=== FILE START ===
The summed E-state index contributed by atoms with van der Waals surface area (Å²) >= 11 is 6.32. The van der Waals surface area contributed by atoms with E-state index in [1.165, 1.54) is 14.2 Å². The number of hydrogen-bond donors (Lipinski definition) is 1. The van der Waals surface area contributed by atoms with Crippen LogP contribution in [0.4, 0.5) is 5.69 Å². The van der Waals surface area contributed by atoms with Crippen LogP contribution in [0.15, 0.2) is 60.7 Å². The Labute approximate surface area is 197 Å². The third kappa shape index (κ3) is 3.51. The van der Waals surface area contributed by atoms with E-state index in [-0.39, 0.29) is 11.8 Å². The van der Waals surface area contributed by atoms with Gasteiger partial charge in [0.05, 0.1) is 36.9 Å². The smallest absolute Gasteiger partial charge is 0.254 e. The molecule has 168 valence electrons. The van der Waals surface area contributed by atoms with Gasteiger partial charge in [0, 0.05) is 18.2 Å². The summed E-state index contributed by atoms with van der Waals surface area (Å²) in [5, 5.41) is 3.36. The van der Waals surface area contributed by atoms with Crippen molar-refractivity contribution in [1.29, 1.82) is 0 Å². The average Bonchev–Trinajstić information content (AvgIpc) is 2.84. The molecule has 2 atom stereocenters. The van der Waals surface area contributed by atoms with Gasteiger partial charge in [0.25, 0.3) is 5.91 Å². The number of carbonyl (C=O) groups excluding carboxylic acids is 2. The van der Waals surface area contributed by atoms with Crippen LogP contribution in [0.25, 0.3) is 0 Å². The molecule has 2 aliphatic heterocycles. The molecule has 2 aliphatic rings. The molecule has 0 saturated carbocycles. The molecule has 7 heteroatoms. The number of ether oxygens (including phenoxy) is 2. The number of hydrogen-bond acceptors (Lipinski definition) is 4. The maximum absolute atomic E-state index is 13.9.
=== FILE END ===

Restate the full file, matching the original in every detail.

The summed E-state index contributed by atoms with van der Waals surface area (Å²) >= 11 is 6.32. The van der Waals surface area contributed by atoms with E-state index in [1.165, 1.54) is 14.2 Å². The number of hydrogen-bond donors (Lipinski definition) is 1. The van der Waals surface area contributed by atoms with Crippen LogP contribution in [0.4, 0.5) is 5.69 Å². The van der Waals surface area contributed by atoms with Crippen LogP contribution in [0.15, 0.2) is 60.7 Å². The Labute approximate surface area is 197 Å². The third kappa shape index (κ3) is 3.51. The van der Waals surface area contributed by atoms with E-state index in [-0.39, 0.29) is 11.8 Å². The van der Waals surface area contributed by atoms with Gasteiger partial charge in [0.05, 0.1) is 36.9 Å². The smallest absolute Gasteiger partial charge is 0.254 e. The molecule has 168 valence electrons. The van der Waals surface area contributed by atoms with Gasteiger partial charge in [0, 0.05) is 18.2 Å². The summed E-state index contributed by atoms with van der Waals surface area (Å²) in [5, 5.41) is 3.36. The van der Waals surface area contributed by atoms with Crippen molar-refractivity contribution in [1.29, 1.82) is 0 Å². The average Bonchev–Trinajstić information content (AvgIpc) is 2.84. The molecule has 2 atom stereocenters. The van der Waals surface area contributed by atoms with Gasteiger partial charge in [0.25, 0.3) is 5.91 Å². The number of carbonyl (C=O) groups excluding carboxylic acids is 2. The van der Waals surface area contributed by atoms with Crippen LogP contribution in [0.25, 0.3) is 0 Å². The molecule has 2 aliphatic heterocycles. The molecule has 2 aliphatic rings. The molecule has 0 saturated carbocycles. The molecule has 7 heteroatoms. The number of ether oxygens (including phenoxy) is 2. The number of hydrogen-bond acceptors (Lipinski definition) is 4. The maximum absolute atomic E-state index is 13.9.